This trip though short in duration but includes the maximum number of interesting places where you can experience what Bhutan really has to offer. The visits in Paro, Thimpu and Punakha include the places like Punakha Dzong, National Memorial Chorten, Tashi Choe Dzong, Drukgyel Dzong, Rinpung Dzong, Ta Dzong, Taktsang Monastery (Tiger’s nest), Arts school, national library and many more. This is really an interesting trip designed for those wanting to explore more of Bhutan within a short duration of time.
Day 01: Kathmandu – Paro (by Druk Air) Transfer to Thimphu.
Transfer to airport and fly to Paro. A spectacular descent through mountainous valleys brings you into the Kingdom of Bhutan. The beautiful airport is your first glimpse of what’s ahead. After clearing customs you are welcomed by your driver and guide. A short drive along the valley brings you to Thimphu, the capital of Bhutan. This very picturesque drive past rural homes, hillside monasteries and chortens only takes 1.5 hours. Check into hotel and after lunch at a local restaurant start your sightseeing, Textile Museum, where the art of traditional weaving is still kept alive and preserved through exhibition and has a good collection of old textiles which are rich in its color and design and the Post office to see Bhutan’s beautiful stamps which also depicts about our country’s myths, traditions etc. Alternatively you can do less formal sightseeing and walk around the town with your guide. Dinner at restaurant. Overnight at Hotel.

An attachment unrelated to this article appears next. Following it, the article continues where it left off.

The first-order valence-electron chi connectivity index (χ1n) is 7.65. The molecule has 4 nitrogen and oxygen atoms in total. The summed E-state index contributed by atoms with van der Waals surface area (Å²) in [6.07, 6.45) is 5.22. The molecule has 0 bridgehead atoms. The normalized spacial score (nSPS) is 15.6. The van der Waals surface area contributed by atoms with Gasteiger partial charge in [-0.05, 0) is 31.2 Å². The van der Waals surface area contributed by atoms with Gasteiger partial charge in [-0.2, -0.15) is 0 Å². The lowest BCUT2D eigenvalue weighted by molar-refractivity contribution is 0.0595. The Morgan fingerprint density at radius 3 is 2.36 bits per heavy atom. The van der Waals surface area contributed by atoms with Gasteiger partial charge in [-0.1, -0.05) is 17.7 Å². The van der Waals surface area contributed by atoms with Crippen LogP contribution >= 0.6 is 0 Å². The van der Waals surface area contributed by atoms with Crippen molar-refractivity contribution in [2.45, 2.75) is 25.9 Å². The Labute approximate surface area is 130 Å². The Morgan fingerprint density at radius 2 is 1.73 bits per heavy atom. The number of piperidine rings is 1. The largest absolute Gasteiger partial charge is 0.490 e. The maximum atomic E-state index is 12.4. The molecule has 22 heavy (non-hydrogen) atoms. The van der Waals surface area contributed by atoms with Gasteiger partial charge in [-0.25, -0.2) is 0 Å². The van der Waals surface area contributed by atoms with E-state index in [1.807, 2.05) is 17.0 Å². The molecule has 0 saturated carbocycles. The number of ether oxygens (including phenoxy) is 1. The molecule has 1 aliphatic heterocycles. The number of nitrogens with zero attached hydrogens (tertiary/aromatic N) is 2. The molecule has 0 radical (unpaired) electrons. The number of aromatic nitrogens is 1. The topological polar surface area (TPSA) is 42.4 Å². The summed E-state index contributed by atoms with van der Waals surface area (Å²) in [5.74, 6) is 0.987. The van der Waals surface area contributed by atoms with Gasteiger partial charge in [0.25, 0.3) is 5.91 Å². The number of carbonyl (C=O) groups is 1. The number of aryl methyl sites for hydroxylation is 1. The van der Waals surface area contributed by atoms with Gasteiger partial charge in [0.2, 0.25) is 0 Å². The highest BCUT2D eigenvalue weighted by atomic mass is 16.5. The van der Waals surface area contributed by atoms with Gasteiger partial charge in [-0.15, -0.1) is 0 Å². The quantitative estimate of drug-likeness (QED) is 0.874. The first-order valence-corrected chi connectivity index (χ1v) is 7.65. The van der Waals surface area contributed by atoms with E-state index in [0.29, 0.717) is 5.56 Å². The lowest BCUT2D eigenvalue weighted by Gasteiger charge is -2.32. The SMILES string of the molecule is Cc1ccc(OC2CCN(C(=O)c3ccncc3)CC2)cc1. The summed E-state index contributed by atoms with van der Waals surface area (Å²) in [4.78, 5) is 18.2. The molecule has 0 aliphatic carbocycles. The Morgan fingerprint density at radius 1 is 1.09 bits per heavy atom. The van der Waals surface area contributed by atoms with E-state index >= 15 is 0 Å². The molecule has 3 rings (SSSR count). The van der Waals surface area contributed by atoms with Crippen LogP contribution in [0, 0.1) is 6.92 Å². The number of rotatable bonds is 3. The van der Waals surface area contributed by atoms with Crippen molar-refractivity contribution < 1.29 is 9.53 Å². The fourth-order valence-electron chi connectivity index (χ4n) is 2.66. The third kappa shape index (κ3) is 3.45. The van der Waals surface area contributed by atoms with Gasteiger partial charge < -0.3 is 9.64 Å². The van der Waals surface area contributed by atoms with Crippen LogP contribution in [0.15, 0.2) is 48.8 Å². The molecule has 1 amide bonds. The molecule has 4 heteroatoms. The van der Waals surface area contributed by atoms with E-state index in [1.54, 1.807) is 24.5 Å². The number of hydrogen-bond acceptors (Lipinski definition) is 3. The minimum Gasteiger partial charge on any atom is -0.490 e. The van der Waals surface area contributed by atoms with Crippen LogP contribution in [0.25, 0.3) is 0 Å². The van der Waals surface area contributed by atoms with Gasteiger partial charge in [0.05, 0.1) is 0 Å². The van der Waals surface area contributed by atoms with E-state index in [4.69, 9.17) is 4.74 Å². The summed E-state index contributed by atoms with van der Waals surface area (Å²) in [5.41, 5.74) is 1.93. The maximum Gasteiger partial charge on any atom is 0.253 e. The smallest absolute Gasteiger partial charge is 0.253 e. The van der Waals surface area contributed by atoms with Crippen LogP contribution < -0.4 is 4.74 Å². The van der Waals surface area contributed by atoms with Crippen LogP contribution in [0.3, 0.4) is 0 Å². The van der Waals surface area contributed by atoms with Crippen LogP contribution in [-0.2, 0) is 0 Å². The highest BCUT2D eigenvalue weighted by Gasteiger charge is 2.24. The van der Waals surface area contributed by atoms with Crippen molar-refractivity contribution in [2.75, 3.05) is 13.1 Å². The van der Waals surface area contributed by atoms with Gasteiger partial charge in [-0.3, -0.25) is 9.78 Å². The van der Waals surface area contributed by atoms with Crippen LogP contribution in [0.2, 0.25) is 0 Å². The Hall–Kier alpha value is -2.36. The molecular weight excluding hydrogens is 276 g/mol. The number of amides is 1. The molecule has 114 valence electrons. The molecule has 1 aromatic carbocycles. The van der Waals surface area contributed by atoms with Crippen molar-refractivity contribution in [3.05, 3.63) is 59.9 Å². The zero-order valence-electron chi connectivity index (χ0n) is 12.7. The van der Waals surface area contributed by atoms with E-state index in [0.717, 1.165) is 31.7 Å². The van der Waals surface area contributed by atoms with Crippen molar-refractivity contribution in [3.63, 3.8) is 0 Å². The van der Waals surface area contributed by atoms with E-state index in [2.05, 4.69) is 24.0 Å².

Day 02: Thimphu – Punakha
(72 Kms, 3 hours drive). After breakfast, drive to Punakha via Dochula pass. If the weather is clear, we stop for a while at Dochula pass to view Higher Himalayas. On the way, stop a while to view Chimi Lhakhang, which was built by Lama Drukpa Kuenley in 15th century. He subdued the demons with his “Magical Thunder bolt”. The Temple is also known as “the Temple of Fertility”.
Lunch in Punakha. After lunch, visit Punakha Dzong built in 1637 by Shabdrung Ngawang Namgyal and is situated between Pho Chu (Male river) and Mo Chu (Female river). For many years until the time of the second king, it served as the seat of the Government. The construction of the Dzong was foretold by Guru Rimpoche, who predicted, “a person named Namgyal will arrive at a hill that looks like an elephant”. There was a smaller building here called Dzong Chu (Small Dzong) that housed a statue of Buddha. It is said that Shabdrung ordered the architect, Zowe Palep, to sleep in front of the statue, while Palep was sleeping, the Shabdrung took him in his dreams to Zangtopelri and showed him the palace of Guru Rimpoche. From his vision, the architect conceived the design for the new Dzong, which in keeping with the tradition, was never committed to paper. The Dzong was named Druk Pungthang Dechen Phodrang (Palace of Great Happiness). The war materials captured during the battle with Tibetans are preserved here. Punakha is still the winter residence of Je-Khenpo and King Jigme Dorji Wangchuk convened the new national Assembly here in 1952. In the evening, hike to Khamsung Yulley Namgyal Choling Monastery. Overnight at Hotel in Punakha.
Day 03: Punakha – early drive to Thimpu and sightseeing in Thimpu